Though Jones’ point about the Pierzynski for Nathan/Bonser/Liriano trade is valid (if not repeated elsewhere), I’m not at all certain that “GMs can’t get hurt on Santana deals”. We’ll see how Barry Zito’s 2nd season with the Giants works out — presumably he’ll accomplish more for San Francisco than Mike Hampton did for Colorado.
Other than extending Joe Rogan’s career. No offense to the Flyers’ Riley Cote, but it’s pretty hard to imagine Dave Schultz reviewing his own fight footage on YouTube (video link swiped from 700 Level)
Mostly because that would’ve required the invention of YouTube prior to the modern advent of the ‘net. We should, however, give Fred Shero credit for trying.
Instead, it was Dontrelle Willis attempting to rock the never quite happening sport-jacket-over-the-tee look.
My advice for the D-Train is pretty simple : stop taking advice about fashion (or anything else) from Matt Sosnick. And the next time you’re invited to a party at Hooters that doesn’t include a large cash payment, calmly explain that you’re an adult and would prefer to spend your time in a more interesting, less exploitive environment.
Unless in you’re stuck in Phoenix. In which case, you’re shit out of luck.
First it’s the outrageously baroque mob-douchery at Jets games, and now it’s beef tenderloin dipped in butter: even though I don’t live in New Jersey anymore, I did grow up there, and I don’t appreciate the New York Times scooping me on things that take place in my (parents’) backyard. That said, I found today’s Times‘ article detailing the long history of the Bergen and Passaic County banquet staple known as “The Beefsteak” (no words left out, there). The sports relevance in this article is negligible…until you consider that it was written, oddly enough, by none other than Uni Watch’s stirrup-sock obsessive Paul Lukas. We join Mr. Lukas in scenic (not really) Hasbrouck Heights, NJ.
About 350 men, seated shoulder to shoulder at long tables, were devouring slices of beef tenderloin and washing them down with pitchers of beer. As waiters brought trays of meat, the guests reached over and harvested the pink slices with their bare hands, popping them down the hatch.
Each slice was perched on a round of Italian bread, but most of the men ate only the meat and stacked the bread slices in front of them, tallying their gluttony like poker players amassing chips. Laughter and uproarious conversation were in abundance; subtlety was not.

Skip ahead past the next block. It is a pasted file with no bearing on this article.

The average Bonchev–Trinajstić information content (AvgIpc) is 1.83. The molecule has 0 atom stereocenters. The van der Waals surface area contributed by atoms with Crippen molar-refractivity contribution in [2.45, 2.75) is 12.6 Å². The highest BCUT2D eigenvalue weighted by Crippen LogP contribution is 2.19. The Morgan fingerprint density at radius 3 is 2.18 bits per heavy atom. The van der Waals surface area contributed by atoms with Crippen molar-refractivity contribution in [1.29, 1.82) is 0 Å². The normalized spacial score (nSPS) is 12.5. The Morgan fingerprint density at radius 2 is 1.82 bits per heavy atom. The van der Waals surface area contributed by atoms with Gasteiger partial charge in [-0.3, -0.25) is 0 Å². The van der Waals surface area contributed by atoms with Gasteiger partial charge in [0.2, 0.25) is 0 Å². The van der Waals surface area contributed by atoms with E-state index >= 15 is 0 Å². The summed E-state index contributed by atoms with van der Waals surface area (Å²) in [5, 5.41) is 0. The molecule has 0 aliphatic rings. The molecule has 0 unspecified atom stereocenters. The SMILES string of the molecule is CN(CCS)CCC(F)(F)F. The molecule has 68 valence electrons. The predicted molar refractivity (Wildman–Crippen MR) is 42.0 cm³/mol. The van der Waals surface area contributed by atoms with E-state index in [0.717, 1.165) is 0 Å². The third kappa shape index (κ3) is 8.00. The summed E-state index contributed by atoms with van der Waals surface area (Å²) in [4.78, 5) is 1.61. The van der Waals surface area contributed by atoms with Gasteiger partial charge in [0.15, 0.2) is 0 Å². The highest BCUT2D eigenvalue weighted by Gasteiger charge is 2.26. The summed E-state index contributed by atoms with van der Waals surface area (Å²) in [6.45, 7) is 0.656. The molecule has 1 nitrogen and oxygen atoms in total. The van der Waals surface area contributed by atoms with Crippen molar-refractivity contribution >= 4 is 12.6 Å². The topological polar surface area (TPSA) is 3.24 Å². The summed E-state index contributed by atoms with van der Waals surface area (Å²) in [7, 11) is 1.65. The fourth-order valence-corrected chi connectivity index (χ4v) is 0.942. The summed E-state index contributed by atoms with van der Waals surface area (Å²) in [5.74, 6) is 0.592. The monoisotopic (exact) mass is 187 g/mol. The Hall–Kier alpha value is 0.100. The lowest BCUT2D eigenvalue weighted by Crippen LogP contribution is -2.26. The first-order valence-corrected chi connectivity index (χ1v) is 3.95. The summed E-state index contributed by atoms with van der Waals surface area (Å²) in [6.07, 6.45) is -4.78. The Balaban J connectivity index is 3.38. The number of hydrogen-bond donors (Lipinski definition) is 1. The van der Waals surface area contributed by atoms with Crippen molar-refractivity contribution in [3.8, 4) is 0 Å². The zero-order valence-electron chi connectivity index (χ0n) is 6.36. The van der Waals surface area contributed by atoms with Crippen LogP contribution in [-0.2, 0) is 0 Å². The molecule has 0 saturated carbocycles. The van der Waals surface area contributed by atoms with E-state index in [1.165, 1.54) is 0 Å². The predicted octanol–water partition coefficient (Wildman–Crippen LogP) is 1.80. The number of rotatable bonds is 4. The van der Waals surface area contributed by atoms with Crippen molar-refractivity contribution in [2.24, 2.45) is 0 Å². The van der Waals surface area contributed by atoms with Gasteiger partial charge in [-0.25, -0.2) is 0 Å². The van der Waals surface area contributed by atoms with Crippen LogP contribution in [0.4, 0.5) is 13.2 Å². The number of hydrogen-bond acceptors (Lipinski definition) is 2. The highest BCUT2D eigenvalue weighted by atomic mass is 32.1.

As anyone in northern New Jersey could tell you, this was a beefsteak. The term refers not to a cut of meat but to a raucous all-you-can-eat-and-drink banquet with a rich history in Bergen and Passaic Counties.
The events, which typically attract crowds of 150 or more, with a ticket price of about $40, are popular as political meet-and-greets, annual dinners for businesses and civic groups, and charity fundraisers. Caterers said they put on about 1,000 of them in the region last year.
œOnce you start going to beefsteaks, it™s an addiction, said Al Baker, a Hasbrouck Heights policeman who had organized the evening™s festivities to benefit the Special Olympics. œYou™ve got the tender beef, butter, salt, French fries, beer ” all your major food groups. But it™s very unique to North Jersey. I go to other places and nobody™s heard of it.
There’s much more, including a detailed history of the Phillies old zip-up jerseys this particular tradition’s New York roots. It’s recommended, for those who don’t mind reading the word “beef” twice per paragraph.
“God Save The Fan” author Leitch, whose curious choice of party attire was featured here yesterday, recently sat still long enough to speak with National Public Radio’s Scott Simon. The latter could well have allowed Leitch to peddle his tried and tested spiel about crusty-press-box-reporters being out of touch with today’s fan, but instead took Will to task for some rather bizarre comments about prominent African-Americans, and didn’t let the Deadspin editor escape without suggesting he’s every bit as big a pandering creep as the television bozos he routinely lampoons.
Remarkably, with the exception of this entry, I’ve not seen a reference to said NPR interview elsewhere. That mainstream media outlets who’ve published Will’s work — The Sporting News, New York, The New York Times and GQ amongst them — might not consider such an exchange newsworthy is hardly a surprise. But the deafening silence from the sports blogosphere is rather out of character.
Let’s just imagine for a minute, a prominent pro jock, noted print journalist or sports television personality was interrogated about his or her racial sensibilities on a radio program and took it on the chin nearly as badly as Leitch. What’s the likelihood this hypothetical incident would go unnoticed by the same sports blogs who routinely cover even the slightest faux pas by an athlete or broadcaster?
Either there’s an overwhelming (quiet) consensus that Scott Simon’s out to lunch (but not so nutty that anyone feels compelled to defend Leitch), or there’s a glaring double standard.
(There’s also the possibility no one listens to NPR.)